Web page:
Recently I was asked by a Premiership Rugby Academy to look at their parent pack. Most of the content in their parent pack I agreed with, except the way that they’d written it and the language in which they’d written it. They made it hard for parents to engage in or get excited about implementing because it was written only from their narrative. We can all appreciate that people come at things with different lenses and different perspectives. The parents’ perspective tends to be around, ‘is my child going to be safe’, ‘are they going to be having fun’, ‘is this going to help them be successful?’
So when we write information for parents, we need to be writing it in a way that gets them excited about what we’re communicating and doesn’t put them off or build communication boundaries. I often get concerned about some of the parent packs that I see. Firstly, they’re always far too long, and secondly, they are written from the point of view of the institution, absolutely nothing wrong with that, but the story isn’t contextualised for parents. The story isn’t given to parents in a way that helps parents get on board, because it’s communicated in coach language from a coaching point of view.
Question 2 Activities:
- Simply ask parents if they understand your context. Your priorities and coaches methods. [You might want to do that anonymously.]
- Produce a glossary of terms.
- Ask someone external to review your material/program from a parent’s perspective.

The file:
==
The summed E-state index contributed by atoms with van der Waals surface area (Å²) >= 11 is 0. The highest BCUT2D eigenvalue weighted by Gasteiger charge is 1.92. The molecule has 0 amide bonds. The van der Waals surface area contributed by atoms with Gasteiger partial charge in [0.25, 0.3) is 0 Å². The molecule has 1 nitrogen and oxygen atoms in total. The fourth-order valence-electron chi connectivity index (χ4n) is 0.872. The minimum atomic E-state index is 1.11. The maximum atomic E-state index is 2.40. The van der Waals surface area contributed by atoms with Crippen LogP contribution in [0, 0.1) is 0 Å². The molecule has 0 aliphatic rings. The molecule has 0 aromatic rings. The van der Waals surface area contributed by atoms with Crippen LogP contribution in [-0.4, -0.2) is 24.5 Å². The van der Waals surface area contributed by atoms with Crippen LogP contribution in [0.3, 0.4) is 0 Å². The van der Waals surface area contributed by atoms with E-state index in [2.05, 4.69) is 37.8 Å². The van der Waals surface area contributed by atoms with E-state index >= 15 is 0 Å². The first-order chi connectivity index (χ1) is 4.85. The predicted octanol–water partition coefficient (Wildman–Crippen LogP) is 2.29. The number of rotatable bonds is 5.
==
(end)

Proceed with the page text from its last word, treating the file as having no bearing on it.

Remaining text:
One of the reasons why I wrote my book, ‘Conversations for the Journey’, is because I wanted to write a resource that wasn’t just ‘don’t do this and do this’ from a coaches perspective. I wanted to write something that drew parents into the conversation from their perspective. *6 So I wrote something that was not aggressively instructing them on their parenting but instead inviting parents into a conversation that would help them and their child(ren) be better at constructive dialogue in the sports context.
Whose language are you communicating in? Are you communicating in a way that enables parents to access what it is you’re passionate about as an organisation and your culture? By translating your communication for parents, you will enhance the triangle.
Question 3: Is it your triangle or theirs?
One of the things I learned quickly about working with families is that I have a bunch of powerful preconceived ideas and understanding about family life. Those preconceived ideas and bias about family systems and how families work were tainting my work with young people and parents, it was reducing the effectiveness of my work with them.